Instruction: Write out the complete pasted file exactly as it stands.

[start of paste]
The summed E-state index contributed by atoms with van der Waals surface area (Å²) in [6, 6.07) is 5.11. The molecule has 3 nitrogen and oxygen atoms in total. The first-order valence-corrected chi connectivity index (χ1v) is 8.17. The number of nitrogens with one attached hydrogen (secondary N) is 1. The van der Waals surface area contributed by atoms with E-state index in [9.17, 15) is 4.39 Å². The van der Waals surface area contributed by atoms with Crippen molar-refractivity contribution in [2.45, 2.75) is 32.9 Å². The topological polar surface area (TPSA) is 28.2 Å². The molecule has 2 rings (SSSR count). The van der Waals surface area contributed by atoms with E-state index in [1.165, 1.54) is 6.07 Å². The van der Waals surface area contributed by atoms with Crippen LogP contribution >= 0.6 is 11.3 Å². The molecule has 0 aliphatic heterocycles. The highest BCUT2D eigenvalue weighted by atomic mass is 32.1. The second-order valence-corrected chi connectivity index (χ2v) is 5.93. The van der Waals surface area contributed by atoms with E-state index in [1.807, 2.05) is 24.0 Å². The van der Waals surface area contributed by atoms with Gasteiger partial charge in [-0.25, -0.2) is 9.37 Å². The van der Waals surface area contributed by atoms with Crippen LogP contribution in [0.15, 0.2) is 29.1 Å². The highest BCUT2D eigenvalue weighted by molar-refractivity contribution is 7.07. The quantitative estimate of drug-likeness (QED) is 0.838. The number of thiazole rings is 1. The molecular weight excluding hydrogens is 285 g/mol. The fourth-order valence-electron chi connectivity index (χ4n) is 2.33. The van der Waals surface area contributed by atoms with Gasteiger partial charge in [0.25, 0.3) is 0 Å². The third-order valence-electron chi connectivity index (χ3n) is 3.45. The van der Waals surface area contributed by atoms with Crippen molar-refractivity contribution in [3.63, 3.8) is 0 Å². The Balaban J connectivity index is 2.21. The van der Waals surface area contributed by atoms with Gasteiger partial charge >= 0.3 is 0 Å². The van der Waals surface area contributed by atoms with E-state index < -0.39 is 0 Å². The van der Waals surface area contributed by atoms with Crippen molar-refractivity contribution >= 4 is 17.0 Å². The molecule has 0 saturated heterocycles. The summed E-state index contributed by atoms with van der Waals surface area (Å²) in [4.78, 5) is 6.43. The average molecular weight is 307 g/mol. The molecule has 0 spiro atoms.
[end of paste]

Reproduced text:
The summed E-state index contributed by atoms with van der Waals surface area (Å²) in [6, 6.07) is 5.11. The molecule has 3 nitrogen and oxygen atoms in total. The first-order valence-corrected chi connectivity index (χ1v) is 8.17. The number of nitrogens with one attached hydrogen (secondary N) is 1. The van der Waals surface area contributed by atoms with E-state index in [9.17, 15) is 4.39 Å². The van der Waals surface area contributed by atoms with Crippen molar-refractivity contribution in [2.45, 2.75) is 32.9 Å². The topological polar surface area (TPSA) is 28.2 Å². The molecule has 2 rings (SSSR count). The van der Waals surface area contributed by atoms with E-state index in [1.165, 1.54) is 6.07 Å². The van der Waals surface area contributed by atoms with Crippen LogP contribution >= 0.6 is 11.3 Å². The molecule has 0 aliphatic heterocycles. The highest BCUT2D eigenvalue weighted by atomic mass is 32.1. The second-order valence-corrected chi connectivity index (χ2v) is 5.93. The van der Waals surface area contributed by atoms with E-state index in [1.807, 2.05) is 24.0 Å². The van der Waals surface area contributed by atoms with Gasteiger partial charge in [-0.25, -0.2) is 9.37 Å². The van der Waals surface area contributed by atoms with Crippen LogP contribution in [0.15, 0.2) is 29.1 Å². The highest BCUT2D eigenvalue weighted by molar-refractivity contribution is 7.07. The quantitative estimate of drug-likeness (QED) is 0.838. The number of thiazole rings is 1. The molecular weight excluding hydrogens is 285 g/mol. The fourth-order valence-electron chi connectivity index (χ4n) is 2.33. The van der Waals surface area contributed by atoms with Gasteiger partial charge in [0.25, 0.3) is 0 Å². The third-order valence-electron chi connectivity index (χ3n) is 3.45. The van der Waals surface area contributed by atoms with Crippen molar-refractivity contribution in [3.63, 3.8) is 0 Å². The Balaban J connectivity index is 2.21. The van der Waals surface area contributed by atoms with Gasteiger partial charge >= 0.3 is 0 Å². The van der Waals surface area contributed by atoms with E-state index < -0.39 is 0 Å². The van der Waals surface area contributed by atoms with Crippen molar-refractivity contribution >= 4 is 17.0 Å². The molecule has 0 saturated heterocycles. The summed E-state index contributed by atoms with van der Waals surface area (Å²) in [4.78, 5) is 6.43. The average molecular weight is 307 g/mol. The molecule has 0 spiro atoms.